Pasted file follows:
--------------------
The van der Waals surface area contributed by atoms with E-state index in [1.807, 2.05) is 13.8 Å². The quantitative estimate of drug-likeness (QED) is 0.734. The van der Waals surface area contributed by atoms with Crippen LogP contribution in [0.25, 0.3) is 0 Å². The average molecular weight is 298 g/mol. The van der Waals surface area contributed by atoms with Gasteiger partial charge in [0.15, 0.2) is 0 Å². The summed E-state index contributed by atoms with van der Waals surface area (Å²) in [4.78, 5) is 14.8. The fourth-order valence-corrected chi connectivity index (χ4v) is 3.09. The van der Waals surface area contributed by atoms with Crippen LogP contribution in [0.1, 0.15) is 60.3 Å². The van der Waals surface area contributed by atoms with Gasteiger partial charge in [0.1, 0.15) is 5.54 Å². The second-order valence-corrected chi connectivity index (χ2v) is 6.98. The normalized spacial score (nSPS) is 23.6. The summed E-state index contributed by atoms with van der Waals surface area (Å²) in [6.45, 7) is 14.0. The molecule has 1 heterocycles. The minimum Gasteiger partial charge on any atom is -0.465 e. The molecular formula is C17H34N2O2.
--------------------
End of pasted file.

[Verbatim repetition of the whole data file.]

The van der Waals surface area contributed by atoms with E-state index in [1.807, 2.05) is 13.8 Å². The quantitative estimate of drug-likeness (QED) is 0.734. The van der Waals surface area contributed by atoms with Crippen LogP contribution in [0.25, 0.3) is 0 Å². The average molecular weight is 298 g/mol. The van der Waals surface area contributed by atoms with Gasteiger partial charge in [0.15, 0.2) is 0 Å². The summed E-state index contributed by atoms with van der Waals surface area (Å²) in [4.78, 5) is 14.8. The fourth-order valence-corrected chi connectivity index (χ4v) is 3.09. The van der Waals surface area contributed by atoms with Crippen LogP contribution in [0.1, 0.15) is 60.3 Å². The van der Waals surface area contributed by atoms with Gasteiger partial charge in [0.1, 0.15) is 5.54 Å². The second-order valence-corrected chi connectivity index (χ2v) is 6.98. The normalized spacial score (nSPS) is 23.6. The summed E-state index contributed by atoms with van der Waals surface area (Å²) in [6.45, 7) is 14.0. The molecule has 1 heterocycles. The minimum Gasteiger partial charge on any atom is -0.465 e. The molecular formula is C17H34N2O2.